Mr. Steel 52, added that, under his leadership, Politico had doubled in size, expanded into new regions and completed its largest acquisition, the energy and environment website E&E News.
Mr. Steel’s decision to leave is the latest in a series of high-profile moves at Politico. The reporters behind its Playbook newsletter, Jake Sherman and Anna Palmer, as well as the congressional reporter John Bresnahan, left in December to start a competing site, Punchbowl News. Politico replaced them with a team that includes Rachael Bade, Eugene Daniels, Ryan Lizza and Tara Palmeri.
Robert Allbritton, the owner of Politico, said an executive search firm would help the company find its next chief executive.
Uber has acquired Drizly, the alcohol delivery service, in a $1.1 billion deal, the ride-hailing company said on Tuesday. The acquisition is part of Uber’s aggressive push to expand its booming delivery business during the pandemic.
The deal, a mix of stock and cash, follows Uber’s recent acquisitions of Postmates, a food delivery service, and Cornershop, a grocery delivery company. Uber has also joined with Nimble to deliver prescriptions in some markets.
Uber will incorporate alcohol delivery into its Uber Eats service and continue to operate Drizly as a stand-alone app, the company said. Lantern, a cannabis delivery service owned by Drizly, is not included in the deal, Uber said.
“We are thrilled to join a world-class Uber team whose platform will accelerate Drizly on its mission to be there when it matters — committed to life’s moments and the people who create them,” said Cory Rellas, Drizly’s co-founder and chief executive, said in a statement.
Delivery has been a lifeline for Uber during the pandemic, which has caused a decline in ride hailing. In the third quarter of 2020, Uber said revenue from rides was down 53 percent while food delivery revenue was up 125 percent. Uber will report fourth quarter earnings on Feb. 10.
Kroger, one of the largest grocery retailers in the nation, said on Monday that it planned to close two stores in Long Beach, Calif., after city officials passed an ordinance last month requiring large grocery chains to provide workers hazard pay during the pandemic.
“We are truly saddened that our associates and customers will ultimately be the real victims of the City Council’s actions,” Kroger said in a statement.
The ordinance requires grocery stores with at least 300 workers nationally to provide them $4 an hour extra in hazard pay to compensate for the risks they have been taking during the virus outbreaks.
Other local governments, including those in Los Angeles County and Seattle, have passed similar mandates in recent weeks.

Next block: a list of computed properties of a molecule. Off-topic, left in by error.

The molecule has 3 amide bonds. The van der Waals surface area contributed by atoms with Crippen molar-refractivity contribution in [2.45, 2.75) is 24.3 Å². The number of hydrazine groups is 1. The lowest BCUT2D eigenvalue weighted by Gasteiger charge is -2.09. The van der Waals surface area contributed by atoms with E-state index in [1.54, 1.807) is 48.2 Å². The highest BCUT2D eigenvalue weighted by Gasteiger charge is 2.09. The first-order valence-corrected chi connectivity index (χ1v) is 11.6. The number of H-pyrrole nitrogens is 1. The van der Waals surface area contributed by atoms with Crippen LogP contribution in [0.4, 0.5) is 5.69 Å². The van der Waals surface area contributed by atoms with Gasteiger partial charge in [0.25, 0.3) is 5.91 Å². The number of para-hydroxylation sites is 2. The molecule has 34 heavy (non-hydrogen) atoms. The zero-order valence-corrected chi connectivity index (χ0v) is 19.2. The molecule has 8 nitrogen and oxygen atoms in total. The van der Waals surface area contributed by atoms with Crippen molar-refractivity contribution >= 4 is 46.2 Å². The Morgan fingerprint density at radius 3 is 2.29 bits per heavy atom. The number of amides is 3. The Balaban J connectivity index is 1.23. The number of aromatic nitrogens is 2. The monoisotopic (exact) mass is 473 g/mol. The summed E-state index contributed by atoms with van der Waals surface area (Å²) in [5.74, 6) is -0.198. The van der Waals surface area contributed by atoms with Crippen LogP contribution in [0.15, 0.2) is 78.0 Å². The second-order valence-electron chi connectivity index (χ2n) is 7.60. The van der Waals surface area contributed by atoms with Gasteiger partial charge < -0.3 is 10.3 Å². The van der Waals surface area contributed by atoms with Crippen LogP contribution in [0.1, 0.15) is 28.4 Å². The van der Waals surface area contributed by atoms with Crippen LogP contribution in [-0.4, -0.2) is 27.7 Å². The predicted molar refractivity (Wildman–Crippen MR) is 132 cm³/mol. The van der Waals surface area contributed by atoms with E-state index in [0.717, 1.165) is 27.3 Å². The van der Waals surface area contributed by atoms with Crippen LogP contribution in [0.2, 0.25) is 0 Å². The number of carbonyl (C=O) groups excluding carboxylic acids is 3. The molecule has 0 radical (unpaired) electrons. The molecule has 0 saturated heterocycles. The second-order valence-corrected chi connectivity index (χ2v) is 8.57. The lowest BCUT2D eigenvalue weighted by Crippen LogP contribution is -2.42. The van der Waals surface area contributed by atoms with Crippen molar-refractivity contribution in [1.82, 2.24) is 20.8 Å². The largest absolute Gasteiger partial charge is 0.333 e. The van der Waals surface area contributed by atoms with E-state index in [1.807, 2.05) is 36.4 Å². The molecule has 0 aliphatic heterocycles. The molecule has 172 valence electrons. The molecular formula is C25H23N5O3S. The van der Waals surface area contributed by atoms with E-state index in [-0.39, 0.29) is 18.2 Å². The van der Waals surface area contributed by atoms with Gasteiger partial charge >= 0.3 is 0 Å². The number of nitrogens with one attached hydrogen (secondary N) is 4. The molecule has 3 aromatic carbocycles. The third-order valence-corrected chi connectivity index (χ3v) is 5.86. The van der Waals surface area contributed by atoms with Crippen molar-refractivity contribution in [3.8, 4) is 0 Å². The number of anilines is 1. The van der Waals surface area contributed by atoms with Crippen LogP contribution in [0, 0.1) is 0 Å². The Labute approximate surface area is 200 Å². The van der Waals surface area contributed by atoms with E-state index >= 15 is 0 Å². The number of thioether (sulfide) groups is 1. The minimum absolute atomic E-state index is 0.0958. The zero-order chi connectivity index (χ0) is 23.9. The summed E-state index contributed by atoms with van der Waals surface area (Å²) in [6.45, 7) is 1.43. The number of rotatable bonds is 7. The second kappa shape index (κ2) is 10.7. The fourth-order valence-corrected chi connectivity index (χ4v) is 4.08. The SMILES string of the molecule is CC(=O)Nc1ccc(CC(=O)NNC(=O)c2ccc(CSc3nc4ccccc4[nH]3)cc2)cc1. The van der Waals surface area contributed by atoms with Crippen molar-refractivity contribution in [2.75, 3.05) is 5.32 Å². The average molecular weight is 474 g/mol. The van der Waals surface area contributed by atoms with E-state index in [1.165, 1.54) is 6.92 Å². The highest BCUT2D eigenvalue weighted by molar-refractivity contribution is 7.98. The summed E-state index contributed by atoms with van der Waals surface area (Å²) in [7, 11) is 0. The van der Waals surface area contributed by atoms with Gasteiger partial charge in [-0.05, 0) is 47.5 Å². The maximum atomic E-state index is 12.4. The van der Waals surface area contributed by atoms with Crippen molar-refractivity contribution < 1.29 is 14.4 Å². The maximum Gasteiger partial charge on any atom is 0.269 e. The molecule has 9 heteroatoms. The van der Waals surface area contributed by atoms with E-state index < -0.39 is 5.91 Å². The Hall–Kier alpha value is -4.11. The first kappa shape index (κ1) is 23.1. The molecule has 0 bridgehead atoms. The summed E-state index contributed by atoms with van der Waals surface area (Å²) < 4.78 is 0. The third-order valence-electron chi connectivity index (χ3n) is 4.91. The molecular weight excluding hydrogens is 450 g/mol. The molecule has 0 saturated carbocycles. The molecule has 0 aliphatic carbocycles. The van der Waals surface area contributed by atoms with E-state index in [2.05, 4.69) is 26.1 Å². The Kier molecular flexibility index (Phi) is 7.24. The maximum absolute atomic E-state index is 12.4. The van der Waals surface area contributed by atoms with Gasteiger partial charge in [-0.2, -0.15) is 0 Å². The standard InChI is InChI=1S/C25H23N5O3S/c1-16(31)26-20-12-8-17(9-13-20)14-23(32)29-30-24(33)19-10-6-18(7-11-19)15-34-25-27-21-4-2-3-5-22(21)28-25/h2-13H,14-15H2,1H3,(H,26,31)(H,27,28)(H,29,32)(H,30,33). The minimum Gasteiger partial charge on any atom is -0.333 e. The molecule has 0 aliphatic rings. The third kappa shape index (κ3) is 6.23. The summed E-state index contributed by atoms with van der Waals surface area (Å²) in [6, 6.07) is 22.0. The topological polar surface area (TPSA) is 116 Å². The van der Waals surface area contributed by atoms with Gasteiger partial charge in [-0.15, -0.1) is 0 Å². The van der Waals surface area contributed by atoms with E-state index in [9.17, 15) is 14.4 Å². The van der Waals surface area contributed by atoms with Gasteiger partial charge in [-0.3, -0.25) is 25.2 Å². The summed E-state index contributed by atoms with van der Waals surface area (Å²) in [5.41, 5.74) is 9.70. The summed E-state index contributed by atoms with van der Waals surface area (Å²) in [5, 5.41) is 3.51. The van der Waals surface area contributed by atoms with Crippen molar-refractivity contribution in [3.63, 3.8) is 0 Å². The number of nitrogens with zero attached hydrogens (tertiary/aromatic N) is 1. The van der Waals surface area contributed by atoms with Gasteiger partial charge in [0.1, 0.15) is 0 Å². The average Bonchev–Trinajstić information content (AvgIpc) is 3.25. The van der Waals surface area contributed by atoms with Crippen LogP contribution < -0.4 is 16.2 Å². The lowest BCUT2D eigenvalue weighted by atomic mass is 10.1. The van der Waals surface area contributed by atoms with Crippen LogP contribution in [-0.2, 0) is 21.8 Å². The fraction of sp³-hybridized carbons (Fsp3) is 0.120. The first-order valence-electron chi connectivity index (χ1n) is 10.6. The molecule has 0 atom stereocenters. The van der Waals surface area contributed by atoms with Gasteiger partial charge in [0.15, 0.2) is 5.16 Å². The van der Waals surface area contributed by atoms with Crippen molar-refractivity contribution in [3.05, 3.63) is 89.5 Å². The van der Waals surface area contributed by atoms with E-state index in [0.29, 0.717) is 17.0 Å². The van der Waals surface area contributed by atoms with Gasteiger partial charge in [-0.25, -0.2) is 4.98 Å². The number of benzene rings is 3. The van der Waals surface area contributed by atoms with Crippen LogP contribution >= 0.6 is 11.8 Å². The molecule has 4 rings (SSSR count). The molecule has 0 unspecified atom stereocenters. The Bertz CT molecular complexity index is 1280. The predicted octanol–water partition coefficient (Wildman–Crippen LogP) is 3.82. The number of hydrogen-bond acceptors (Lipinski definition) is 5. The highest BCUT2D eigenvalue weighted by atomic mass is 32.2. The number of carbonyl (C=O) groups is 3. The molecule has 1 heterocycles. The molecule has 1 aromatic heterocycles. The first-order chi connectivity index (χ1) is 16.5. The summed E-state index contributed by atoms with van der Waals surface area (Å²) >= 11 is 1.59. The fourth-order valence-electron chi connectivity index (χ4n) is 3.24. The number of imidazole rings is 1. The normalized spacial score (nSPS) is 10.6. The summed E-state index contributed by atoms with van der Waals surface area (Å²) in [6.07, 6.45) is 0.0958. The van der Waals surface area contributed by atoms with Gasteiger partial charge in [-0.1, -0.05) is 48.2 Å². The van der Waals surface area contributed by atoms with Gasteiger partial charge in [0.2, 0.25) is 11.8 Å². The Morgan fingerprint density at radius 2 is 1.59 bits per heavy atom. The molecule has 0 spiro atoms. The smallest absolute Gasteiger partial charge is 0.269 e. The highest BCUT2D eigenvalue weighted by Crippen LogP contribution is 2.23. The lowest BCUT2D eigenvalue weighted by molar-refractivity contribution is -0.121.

The measures come after companies, including Kroger, stopped providing hazard pay over the summer even as outbreaks worsened, though the grocery chain has provided employees with other forms of financial assistance.
Unions and political leaders, like Senator Elizabeth Warren, Democrat of Massachusetts, have criticized the grocery companies for ending hazard pay, while their profits soared during the pandemic.
But the California measures have faced pushback from typically sympathetic allies of low-wage workers. The Los Angeles Times editorial board wrote last month that the proposals unfairly reward grocery store workers at large companies, while excluding other frontline workers who are also facing risks, such as Amazon warehouse employees and meatpacking workers.
The ordinances also exclude workers at nongrocery chains such as Home Depot that have stayed open throughout the pandemic, the newspaper’s editorial noted.
Kroger echoed that sentiment in its statement.
“This misguided action by the Long Beach City Council oversteps the traditional bargaining process and only applies to some, but not all, grocery workers in the city,” the statement said.
Kroger said the two Long Beach stores — a Ralphs and Food 4 Less — were slated for closure on April 17.
WASHINGTON — Toyota, Fiat Chrysler and several other major automakers said Tuesday that they have dropped their support for a Trump-era lawsuit that sought to block California from setting its own strict fuel-economy standards, signaling that the auto industry is ready to work with President Biden to reduce climate-warming emissions.
The decision by the companies was widely expected, coming after General Motors dropped its support for the effort just weeks after the presidential election. But the shift may help the Biden administration move quickly to reinstate national fuel-efficiency standards that would control planet-warming auto pollution, this time with support from industry giants that fought such regulations for years.
The auto giants’ announcements come on top of a 2020 commitment by five other companies — Ford, Honda, BMW, Volkswagen and Volvo — that they would abide by California’s tough standards.
In a statement, the auto companies, represented by the industry group Coalition for Sustainable Automotive Regulation, wrote, “We are aligned with the Biden Administration’s goals to achieve year-over-year improvements in fuel economy standards that provide meaningful climate and national energy security benefits.”
They added, “In a gesture of good faith and to find a constructive path forward, the C.S.A.R. has decided to withdraw from this lawsuit in order to unify the auto industry behind a single national program with ambitious, achievable standards.”